Oct. 4, 2004 — -- A Utah couple is on trial for the death of their 4-year-old daughter who prosecutors say died after being forced by her adoptive parents to drink large quantities of water. The parents say they were utilizing a controversial therapy to help the mentally disturbed child.
As Cassandra Killpack lay dying on June 9, 2002, her father calmly called 911 for help.
"She has a lot of emotional problems, but to make a long story short, she had one of her temper tantrums today," Richard Killpack said. "We, um, needed to give her quite a bit of water. She threw up. And things were fine and then all of a sudden, she's just not there."
Cassandra died the following morning of water intoxication, which caused a fatal swelling of the brain.
Killpack and his wife, Jennete, of Springville, are charged with second degree felony child-abuse homicide. The couple, who have two other children, say they were merely administering a controversial type of therapy that is meant to bond children to parents.
"She was a beautiful 4-year-old and unfortunately she had a huge mental issue," Jennete Killpack told "Good Morning America" in 2002. "Anybody who has a child that struggles with a mental illness can understand that you do anything to help this child break through this mental illness."
The Killpacks adopted Cassandra when she was 20 months old, but testified that by the time she was 4, she turned violent toward her sibling, the pet cat and herself, according to the Salt Lake Tribune. She urinated over everything in the house, they said.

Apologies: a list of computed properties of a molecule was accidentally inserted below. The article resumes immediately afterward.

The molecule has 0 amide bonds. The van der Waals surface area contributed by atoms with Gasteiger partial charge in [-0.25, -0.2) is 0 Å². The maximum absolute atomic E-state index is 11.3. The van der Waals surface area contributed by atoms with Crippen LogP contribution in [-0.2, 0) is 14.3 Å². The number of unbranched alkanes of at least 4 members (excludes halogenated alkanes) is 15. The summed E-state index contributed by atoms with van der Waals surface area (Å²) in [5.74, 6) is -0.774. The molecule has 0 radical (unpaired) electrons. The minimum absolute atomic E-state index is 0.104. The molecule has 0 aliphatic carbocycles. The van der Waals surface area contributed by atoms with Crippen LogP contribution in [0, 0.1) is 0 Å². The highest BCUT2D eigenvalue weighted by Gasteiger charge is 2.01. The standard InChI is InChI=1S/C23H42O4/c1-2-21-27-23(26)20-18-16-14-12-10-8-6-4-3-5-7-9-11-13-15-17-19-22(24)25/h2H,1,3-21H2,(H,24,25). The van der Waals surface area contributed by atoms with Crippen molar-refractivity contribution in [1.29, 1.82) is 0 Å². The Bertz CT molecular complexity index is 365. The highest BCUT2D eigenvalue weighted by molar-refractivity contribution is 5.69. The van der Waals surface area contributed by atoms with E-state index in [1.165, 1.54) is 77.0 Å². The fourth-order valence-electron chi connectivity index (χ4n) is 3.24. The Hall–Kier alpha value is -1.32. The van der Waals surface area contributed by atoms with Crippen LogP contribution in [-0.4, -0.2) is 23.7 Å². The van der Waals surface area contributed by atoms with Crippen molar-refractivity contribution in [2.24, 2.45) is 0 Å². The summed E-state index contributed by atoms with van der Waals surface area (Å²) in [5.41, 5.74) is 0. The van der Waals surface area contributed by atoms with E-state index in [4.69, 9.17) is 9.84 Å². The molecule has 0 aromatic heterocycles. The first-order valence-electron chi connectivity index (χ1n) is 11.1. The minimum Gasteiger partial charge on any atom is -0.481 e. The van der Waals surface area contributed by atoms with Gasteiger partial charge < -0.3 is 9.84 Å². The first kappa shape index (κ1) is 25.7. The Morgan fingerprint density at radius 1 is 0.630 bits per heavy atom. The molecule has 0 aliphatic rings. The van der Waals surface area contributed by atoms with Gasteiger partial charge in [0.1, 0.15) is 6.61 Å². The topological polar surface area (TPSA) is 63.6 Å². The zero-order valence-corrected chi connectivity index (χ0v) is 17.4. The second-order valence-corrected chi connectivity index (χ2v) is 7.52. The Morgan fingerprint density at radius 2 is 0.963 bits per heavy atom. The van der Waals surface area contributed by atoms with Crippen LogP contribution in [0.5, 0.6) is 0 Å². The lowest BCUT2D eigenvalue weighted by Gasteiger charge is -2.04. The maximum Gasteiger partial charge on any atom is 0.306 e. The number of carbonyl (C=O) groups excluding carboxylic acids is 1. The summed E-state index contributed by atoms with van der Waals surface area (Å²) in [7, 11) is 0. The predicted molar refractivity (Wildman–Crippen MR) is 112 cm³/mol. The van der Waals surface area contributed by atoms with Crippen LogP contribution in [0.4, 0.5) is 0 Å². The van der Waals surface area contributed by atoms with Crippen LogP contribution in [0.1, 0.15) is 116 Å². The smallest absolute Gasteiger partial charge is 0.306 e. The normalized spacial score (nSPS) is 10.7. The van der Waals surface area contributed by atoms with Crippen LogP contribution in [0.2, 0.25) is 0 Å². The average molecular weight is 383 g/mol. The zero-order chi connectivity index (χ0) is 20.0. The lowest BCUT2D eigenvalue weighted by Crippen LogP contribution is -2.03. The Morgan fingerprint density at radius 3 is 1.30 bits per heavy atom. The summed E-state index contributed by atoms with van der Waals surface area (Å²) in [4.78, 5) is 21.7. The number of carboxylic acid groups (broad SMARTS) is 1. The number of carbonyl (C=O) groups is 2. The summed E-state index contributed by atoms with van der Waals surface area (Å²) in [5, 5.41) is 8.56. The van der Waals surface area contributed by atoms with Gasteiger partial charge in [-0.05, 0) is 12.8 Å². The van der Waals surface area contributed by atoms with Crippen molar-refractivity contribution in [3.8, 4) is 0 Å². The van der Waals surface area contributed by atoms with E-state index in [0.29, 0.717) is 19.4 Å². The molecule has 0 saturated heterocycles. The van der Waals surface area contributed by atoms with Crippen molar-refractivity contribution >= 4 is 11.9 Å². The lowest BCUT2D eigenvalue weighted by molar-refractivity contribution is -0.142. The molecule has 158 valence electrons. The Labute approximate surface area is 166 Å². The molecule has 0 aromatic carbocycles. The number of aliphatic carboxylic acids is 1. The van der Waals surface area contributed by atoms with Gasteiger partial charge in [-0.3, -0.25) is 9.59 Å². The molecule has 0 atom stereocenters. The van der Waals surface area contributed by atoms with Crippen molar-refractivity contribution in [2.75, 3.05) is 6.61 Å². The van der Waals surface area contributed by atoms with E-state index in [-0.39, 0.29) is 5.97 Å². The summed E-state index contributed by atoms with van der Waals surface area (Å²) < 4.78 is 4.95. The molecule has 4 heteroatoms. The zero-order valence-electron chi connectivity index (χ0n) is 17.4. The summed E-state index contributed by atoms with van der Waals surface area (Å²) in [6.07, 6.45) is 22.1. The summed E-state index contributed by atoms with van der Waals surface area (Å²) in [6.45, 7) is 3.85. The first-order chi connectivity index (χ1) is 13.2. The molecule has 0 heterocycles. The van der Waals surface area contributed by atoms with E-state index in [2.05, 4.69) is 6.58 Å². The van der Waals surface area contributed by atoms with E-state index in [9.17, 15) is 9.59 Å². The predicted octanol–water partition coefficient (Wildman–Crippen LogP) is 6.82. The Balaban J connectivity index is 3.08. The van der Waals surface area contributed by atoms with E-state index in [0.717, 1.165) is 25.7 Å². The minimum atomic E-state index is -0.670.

Cassandra was diagnosed with attachment disorder, and the Killpacks turned to the Cascade Center for Family Growth, which has since gone out of business. Here, the couple said, they were advised if Cassandra was caught sneaking food or water, they should give her what she wanted in "excess," according to the Tribune.
On June 9, 2002, Cassandra was caught sneaking sips of an older sibling's Kool-Aid. Killpack then allegedly tied Cassandra's arm behind her back and forced her to drink a fatal amount of water. A doctor testified last week that the girl had been made to ingest water "far in excess" of the body's need at least five hours before EMTs arrived at her home.
The couple, however, testified that they called 911 right after Cassandra collapsed.
The prosecution has called the family's closest friend who testified that the Killpacks didn't treat Cassandra like the other children. Witnesses say the girl lived in constant fear of her parents and was punished harshly for the smallest things, including being left to stand in a corner with her arms raised until she shook with fatigue.
A jury is expected to begin deliberating as early as next week.